Vol.IX No.IX Pg.7
November 1972

?You Know What?

Robert F. Turner

Bro. Turner:

What scripture teaches that the church should have a general treasury in the local church? Be specific.


From experience with others who have asked this, and presented their views, I assume that by "general" the querist means one from which the various expenses of local church work and worship are met - as opposed to a treasury gathered for some single specified purpose. I know of no passage that stipulates such a "general" treasury; nor of any that stipulate a specific treasury for providing a place of assembly, communion service, Bibles, support of bishops, advertisement for a meeting, or support of a preacher -- all "church" work.

But the Scriptures clearly teach that the local church is authorized to support a gospel preacher (PHI.4:15, the "church" communicated with Paul, and here the saints are not considered distributively, for the verb is singular, referring to these brethren as a unit), and other verses confirm such, as a work of the church. (2CO.11:8; 1CO.9:1-14) There is a necessary inference in PHI.4:15 that the "church" had a source, a fund common to the unit; and so with each "church" of the "churches" that sent to Paul, (2CO.11:8)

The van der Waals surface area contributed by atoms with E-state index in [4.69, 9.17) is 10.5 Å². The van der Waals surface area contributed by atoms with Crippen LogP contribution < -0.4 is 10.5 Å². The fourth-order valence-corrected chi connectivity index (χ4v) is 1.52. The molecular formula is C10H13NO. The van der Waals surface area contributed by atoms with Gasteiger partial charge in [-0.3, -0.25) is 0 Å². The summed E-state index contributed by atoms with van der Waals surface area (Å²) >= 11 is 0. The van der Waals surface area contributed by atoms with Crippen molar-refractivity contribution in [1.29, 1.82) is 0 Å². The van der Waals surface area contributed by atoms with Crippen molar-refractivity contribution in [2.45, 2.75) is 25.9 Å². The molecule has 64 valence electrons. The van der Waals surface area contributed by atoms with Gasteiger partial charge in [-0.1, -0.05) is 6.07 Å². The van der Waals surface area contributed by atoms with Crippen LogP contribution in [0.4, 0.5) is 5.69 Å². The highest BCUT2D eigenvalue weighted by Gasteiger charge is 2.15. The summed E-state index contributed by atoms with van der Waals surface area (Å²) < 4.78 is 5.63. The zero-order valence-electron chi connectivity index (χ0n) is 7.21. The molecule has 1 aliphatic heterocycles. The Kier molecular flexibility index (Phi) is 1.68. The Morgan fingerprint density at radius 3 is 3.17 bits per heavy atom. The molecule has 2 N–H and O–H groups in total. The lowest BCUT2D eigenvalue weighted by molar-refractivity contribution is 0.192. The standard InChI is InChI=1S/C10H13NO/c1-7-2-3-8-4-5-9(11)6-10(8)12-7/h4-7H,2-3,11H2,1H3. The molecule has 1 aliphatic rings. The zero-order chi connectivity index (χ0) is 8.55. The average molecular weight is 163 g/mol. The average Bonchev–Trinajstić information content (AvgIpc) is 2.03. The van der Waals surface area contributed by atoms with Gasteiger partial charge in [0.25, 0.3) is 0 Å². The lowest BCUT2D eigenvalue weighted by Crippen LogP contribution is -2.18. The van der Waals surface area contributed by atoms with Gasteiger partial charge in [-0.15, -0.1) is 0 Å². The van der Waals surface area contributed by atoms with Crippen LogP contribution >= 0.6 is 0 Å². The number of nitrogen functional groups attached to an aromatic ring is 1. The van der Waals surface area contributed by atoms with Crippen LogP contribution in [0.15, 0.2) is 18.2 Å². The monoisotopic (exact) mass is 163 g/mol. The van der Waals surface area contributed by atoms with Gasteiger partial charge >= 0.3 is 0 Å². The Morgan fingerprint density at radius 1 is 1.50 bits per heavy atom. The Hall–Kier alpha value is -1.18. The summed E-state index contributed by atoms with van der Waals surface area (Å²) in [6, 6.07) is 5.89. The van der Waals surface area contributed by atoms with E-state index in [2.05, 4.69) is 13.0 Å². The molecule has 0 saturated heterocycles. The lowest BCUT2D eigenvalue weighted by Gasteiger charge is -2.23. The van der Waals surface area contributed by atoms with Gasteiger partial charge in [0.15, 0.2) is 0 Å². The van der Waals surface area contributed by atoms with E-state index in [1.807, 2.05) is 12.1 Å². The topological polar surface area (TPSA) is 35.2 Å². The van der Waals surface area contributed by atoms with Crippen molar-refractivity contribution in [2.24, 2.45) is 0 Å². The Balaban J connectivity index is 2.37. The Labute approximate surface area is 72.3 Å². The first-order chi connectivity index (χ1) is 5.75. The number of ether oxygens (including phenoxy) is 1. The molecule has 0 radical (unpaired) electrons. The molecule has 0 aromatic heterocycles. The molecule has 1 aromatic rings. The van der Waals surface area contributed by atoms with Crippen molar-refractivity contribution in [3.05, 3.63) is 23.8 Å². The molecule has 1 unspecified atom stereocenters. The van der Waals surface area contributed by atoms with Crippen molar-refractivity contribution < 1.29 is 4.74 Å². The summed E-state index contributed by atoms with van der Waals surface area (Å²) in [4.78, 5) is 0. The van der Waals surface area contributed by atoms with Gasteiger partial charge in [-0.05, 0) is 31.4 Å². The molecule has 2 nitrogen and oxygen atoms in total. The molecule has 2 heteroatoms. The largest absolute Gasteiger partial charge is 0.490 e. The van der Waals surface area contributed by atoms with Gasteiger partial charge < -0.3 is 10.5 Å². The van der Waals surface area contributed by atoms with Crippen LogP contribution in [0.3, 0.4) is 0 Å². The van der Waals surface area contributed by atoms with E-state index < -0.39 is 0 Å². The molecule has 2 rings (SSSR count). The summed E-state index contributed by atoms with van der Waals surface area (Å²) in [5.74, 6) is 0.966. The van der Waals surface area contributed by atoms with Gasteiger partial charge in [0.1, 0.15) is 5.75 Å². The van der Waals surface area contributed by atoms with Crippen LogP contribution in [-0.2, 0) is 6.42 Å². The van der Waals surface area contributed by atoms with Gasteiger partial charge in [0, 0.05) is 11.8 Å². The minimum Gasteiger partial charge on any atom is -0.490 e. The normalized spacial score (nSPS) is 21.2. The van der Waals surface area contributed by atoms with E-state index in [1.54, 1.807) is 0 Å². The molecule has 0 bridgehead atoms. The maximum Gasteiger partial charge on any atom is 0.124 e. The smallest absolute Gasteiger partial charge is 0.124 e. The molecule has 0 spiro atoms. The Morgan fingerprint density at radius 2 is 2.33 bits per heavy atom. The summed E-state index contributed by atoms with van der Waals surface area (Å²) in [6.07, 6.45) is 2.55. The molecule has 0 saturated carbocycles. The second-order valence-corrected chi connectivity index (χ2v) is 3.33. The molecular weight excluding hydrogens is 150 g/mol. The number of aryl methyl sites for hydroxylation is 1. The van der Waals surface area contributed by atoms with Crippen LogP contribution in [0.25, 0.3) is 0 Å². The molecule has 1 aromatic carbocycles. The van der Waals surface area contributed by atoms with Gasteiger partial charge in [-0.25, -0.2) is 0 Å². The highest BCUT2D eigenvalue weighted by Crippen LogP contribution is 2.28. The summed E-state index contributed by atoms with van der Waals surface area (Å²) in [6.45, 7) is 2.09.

Now are we to assume that in each of these cases a specific exclusive treasury had to be provided -- the sole ground being that a specific purpose is named in 1CO.16:1-3? This would necessitate a separate gathering, and treasury, for every separate function which the local church performs via a medium of exchange. Will those who make such a fuss about the "general treasury" go to this length?

No, they are going the other way. They are denying that saints should function as an "organized entity". A very few have contended that church buildings should be sold, and saints cease to function as a team. Most will reject this extreme, and be content to simply cut back on activities that require prolonged united effort, or very much money. They like the "church at large" idea, where there are few obligations; or small non-aggressive churches, where the extent of their obligation is to "chip in" now and then for grape juice, or a few utilities.

There has been much misunderstanding of "contribution" and "treasury," and much abuse of these. Some regard the act of giving as an act of worship "per se" -- almost as if they brought some "offering" before the sacred altar of Judaism. In Christ we present ourselves "a living sacrifice" after which we use ourselves and our substance in His service. But abuses do not justify denial of principles.

1CO.16:1-3 (even as a specific example) shows the "church" at work. And practically every function God has given saints to do collectively necessitates a means of support. The "general treasury" is an expedient, and 1CO.16:1-3 an example of how one (and why not all other) works of the church may be supplied. Can anyone name another, more scriptural way? Let us be busy in the Lord's works.